We've all had one and we all dread them: The Toxic Tyrant Boss (TTB). Having a TTB for a boss can make your life a living hell. Male, female, short, tall, manipulative or bullying, a TTB can stall your career, sap your motivation, ruin your work and even damage your health. In fact, an article in Talent Smart, found that over 60% of government workers surveyed at the time complained of bad bosses. The article further cited research that indicated that having a bad boss had been shown in multiple studies to increase the chance of a heart attack by up 50% (click to Tweet). So when your TTB asks you to put your "heart and soul" into your job, chances are you might literally be doing so.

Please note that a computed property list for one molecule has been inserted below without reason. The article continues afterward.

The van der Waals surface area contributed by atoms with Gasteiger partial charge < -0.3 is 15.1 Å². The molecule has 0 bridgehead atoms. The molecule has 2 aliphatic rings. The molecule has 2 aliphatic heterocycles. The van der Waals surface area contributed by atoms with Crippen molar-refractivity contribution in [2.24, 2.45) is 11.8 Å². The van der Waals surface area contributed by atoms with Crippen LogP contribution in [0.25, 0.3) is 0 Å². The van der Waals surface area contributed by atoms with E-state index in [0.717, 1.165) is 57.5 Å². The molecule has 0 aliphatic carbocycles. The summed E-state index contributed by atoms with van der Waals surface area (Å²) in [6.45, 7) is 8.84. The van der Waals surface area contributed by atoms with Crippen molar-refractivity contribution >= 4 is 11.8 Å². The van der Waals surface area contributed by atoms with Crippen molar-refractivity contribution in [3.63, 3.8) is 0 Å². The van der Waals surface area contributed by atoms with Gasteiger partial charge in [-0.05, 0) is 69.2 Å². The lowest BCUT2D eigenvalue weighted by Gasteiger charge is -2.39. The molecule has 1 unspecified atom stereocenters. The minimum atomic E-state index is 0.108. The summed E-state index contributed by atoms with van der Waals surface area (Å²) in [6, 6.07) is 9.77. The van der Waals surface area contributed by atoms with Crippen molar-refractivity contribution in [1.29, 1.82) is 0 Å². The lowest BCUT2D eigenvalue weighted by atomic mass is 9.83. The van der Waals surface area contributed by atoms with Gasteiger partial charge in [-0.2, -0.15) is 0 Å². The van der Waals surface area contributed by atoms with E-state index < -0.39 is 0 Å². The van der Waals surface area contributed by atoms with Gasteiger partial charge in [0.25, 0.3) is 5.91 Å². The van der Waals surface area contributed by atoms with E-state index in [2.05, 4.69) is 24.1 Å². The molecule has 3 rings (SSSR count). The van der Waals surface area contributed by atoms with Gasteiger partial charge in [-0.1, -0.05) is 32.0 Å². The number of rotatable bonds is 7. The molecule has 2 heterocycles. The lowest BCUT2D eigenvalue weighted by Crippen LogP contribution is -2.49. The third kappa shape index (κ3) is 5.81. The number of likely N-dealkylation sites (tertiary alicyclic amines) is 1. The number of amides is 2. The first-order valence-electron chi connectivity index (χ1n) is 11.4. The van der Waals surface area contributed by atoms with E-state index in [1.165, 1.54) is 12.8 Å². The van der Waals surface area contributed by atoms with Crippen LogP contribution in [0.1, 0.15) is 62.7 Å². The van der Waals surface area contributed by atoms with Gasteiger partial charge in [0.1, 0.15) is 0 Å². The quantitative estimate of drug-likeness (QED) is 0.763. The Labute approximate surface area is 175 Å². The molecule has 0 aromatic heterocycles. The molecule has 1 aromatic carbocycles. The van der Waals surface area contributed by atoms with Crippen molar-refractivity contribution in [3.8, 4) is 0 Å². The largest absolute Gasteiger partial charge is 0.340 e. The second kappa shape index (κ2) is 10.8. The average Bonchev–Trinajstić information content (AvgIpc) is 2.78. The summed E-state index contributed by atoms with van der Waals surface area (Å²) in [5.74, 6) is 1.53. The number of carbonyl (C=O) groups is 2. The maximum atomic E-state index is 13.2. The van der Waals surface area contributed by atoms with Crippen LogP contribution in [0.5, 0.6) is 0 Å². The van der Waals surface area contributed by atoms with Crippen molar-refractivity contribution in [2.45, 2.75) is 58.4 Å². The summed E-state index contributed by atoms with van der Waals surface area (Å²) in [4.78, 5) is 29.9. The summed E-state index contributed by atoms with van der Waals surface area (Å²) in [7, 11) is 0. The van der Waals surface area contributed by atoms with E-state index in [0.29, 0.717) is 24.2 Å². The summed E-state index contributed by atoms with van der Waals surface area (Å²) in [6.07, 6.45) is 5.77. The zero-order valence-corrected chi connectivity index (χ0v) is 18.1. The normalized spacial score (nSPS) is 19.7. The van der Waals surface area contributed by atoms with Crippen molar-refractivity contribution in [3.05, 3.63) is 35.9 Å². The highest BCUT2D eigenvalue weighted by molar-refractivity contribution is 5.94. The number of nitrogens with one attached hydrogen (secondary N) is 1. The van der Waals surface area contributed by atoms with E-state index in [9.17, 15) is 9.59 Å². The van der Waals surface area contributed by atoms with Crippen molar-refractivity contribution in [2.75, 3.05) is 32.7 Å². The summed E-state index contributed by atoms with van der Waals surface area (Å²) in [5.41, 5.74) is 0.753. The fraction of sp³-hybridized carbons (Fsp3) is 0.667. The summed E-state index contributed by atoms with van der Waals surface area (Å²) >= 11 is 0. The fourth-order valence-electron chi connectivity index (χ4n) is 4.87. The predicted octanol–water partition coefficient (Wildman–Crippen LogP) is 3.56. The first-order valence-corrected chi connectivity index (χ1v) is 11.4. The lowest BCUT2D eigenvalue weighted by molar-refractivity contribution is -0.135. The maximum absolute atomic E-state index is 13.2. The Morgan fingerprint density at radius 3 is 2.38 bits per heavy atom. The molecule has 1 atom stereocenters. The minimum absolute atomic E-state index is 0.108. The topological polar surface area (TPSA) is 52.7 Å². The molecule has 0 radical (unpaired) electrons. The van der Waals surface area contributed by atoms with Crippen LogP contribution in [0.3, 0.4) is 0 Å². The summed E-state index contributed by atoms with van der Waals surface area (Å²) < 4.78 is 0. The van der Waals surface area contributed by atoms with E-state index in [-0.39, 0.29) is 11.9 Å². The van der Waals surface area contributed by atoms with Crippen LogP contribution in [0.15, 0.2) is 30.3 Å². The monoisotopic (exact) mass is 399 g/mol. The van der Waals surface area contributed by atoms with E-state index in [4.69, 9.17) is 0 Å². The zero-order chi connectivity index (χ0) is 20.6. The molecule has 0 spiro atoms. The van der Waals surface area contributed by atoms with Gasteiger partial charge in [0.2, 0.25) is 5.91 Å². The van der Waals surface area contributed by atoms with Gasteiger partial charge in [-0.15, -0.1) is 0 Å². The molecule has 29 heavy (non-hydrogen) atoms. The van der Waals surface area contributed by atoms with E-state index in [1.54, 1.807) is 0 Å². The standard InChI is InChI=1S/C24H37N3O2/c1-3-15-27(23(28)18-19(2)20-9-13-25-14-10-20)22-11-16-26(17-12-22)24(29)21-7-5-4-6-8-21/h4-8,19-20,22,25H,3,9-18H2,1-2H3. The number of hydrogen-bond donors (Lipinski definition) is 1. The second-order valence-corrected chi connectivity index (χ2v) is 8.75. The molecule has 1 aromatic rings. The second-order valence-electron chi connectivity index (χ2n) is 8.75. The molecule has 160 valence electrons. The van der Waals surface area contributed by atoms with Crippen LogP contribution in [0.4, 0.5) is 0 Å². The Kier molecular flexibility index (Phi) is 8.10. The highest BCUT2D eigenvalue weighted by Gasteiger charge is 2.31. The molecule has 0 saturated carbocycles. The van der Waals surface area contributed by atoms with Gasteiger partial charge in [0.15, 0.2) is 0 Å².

So how do we define a TTB? According to Collins Dictionary, in ancient Greece a tyrant was an absolute ruler. Often times, this ruler seized power illegally and was commonly known as a usurper. For our purposes, we'll say that a tyrant in a business setting also governs arbitrarily, unjustly and in a cruel, despotic fashion. Talent Smart expands on this definition by adding: "The tyrant resorts to Machiavellian tactics and constantly makes decisions that feed his ego. His primary concern is maintaining power, and he will coerce and intimidate others to do so." Tyrants also usually have very low emotional intelligence which makes them oblivious to the feelings and the needs of those around them even when it's to their own detriment (since, ultimately, they need their people to succeed if they themselves will be successful).